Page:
Dementia, Notes to Remember

By Lesia R. Henderson - Contributing columnist
Lesia Henderson -

What is dementia? It is not part of normal aging! It is a disease! Dementia is more than just forgetfulness. Dementia makes independent life impossible. Dementia is an umbrella term that includes many conditions and includes some reversible conditions so it should be checked out carefully.

The most common type of dementia is Alzheimer’s. This disease will get worse over time; you cannot stop it. Alzheimer’s is a terminal disease, there is no known cure at this time. Vascular dementia is caused by damage to the blood supply to the nerves in the brain. Alzheimer’s dementia and vascular dementia often co-occur. Lewy Body dementia is the third most common type of dementia. Frederich H. Lewy, M.D., was the neurologists who discovered the abnormalities in the brain while working in the laboratory of Dr. Alois Alzheimer. Lewy Body dementia was named after Dr. Lewy. A person living with Lewy Body dementia tends to have problems with movement, they may fall and tend to have problems with stiffness. They may have a hunched posture and shuffle when walking. Frontal Temporal dementia you will notice behavior problems and poor impulse control. Usually a person will have difficulty with word finding and have rapid changes in feeling and behaviors. It is challenging differentiating the different dementia syndromes.

Common symptoms to most dementias overtime will steal memories, will steal the ability to use language and will steal reasoning and logic and it will steal the ability to care for yourself and move around safely. Over time it will also rob you of relationships and rob you of impulse control. Dementia affects a person’s entire life and their families. I do not wish to overwhelm you but I truly believe knowledge is power.

Teepa Snow is a Dementia Care & Training Specialist. She developed Positive Approach to Care TM. She travels nationally and internationally to help people understand how to approach this terrible disease. She created the GEMSTM. According to Teepa, this model was created to help us see the retained abilities of a person living with dementia. Focusing on what is possible instead of what has been lost allows us to engage the person in an appropriate manner and help them live life well. People, like gemstones, are precious and unique needing different settings and care to show their best characteristics and shine.

A Sapphire is a person that is aging normally, but they are slowing down. They are true to self and their likes and dislikes are the same. They are able to learn with practice.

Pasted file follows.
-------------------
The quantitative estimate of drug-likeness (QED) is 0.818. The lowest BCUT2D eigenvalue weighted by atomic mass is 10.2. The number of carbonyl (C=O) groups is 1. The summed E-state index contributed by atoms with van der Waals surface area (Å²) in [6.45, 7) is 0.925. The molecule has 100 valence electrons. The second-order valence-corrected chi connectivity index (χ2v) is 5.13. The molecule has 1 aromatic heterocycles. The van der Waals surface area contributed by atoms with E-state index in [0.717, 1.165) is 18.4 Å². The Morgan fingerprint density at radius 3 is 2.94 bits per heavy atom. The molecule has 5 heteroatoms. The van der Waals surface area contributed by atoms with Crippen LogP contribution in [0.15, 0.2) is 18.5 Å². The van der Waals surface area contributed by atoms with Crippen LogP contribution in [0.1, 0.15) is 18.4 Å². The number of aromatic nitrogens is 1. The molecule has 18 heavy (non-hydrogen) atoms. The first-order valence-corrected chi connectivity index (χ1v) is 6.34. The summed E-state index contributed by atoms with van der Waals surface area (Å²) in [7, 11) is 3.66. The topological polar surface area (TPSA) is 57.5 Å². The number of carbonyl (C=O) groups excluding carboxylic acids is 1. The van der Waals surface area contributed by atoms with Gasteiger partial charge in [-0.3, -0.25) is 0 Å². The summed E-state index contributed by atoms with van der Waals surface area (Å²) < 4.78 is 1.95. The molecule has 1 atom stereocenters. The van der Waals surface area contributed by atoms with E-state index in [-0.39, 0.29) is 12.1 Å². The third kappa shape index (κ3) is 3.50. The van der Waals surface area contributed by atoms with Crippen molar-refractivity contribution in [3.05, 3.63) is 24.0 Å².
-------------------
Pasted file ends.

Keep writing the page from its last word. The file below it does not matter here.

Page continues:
A Diamond is a person that is clear and sharp; they like familiar things. They may resist change or won’t let things go. They become rigid under pressure. They repeat themselves and it will be hard to integrate new information. They can cover mistakes in social interaction. They become protective and may be territorial.

An Emerald is a person that desires independence; their vocabulary and comprehension is diminishing. Communication is becoming vague. They may neglect personal care routines. They are on the go, but they need guidance and structure. They will have difficulty finding their way to and from places. They may get lost in time.

An Amber is a person that focuses on sensations; they will react to how things look, sound, feel, smell and taste. They live in the moment and they are not socially aware. They have no safety awareness and typically they are very busy. They have difficulty understanding and expressing needs. They need help with task and they may resist. It will be hard to connect with them and they will exhaust caregivers.

A Ruby is a person who retains rhythm and can sing, hum, pray, sway and dance. They can understand expressions and the tone of your voice. They are losing the ability to understand language. Falls are very prevalent and they can only move forward. They will have limited skill in mouth, eyes fingers and feet. Caregivers will have to anticipate unmet needs.

A Pearl is a person still there; however, they are hidden in a shell. They know what is familiar and unmet needs may cause distress. They are unable to move by themselves and tend to be in the fetal position, still and quiet. They will have difficult in swallowing. Their primitive reflexes will take over.

This model helps us understand the stages of this disease. However I just touched the surface; I give more detailed information during my workshops. I have additional information about the GEMSTM. You can contact me at Sampson County Dept. of Aging 910-592-4653. Remember the person living with dementia is doing the best they can do. Focus on what they can still do and not on what they can no longer do. Hope you have a “Best Day Ever’.

Lesia Henderson Henderson
Dementia more than just forgetfulness

By Lesia R. Henderson

Contributing columnist

Lesia Henderson is a Positive Approach to Care Independent Trainer and Sampson County Department of Aging Family Caregiver Support Specialist.

Lesia Henderson is a Positive Approach to Care Independent Trainer and Sampson County Department of Aging Family Caregiver Support Specialist.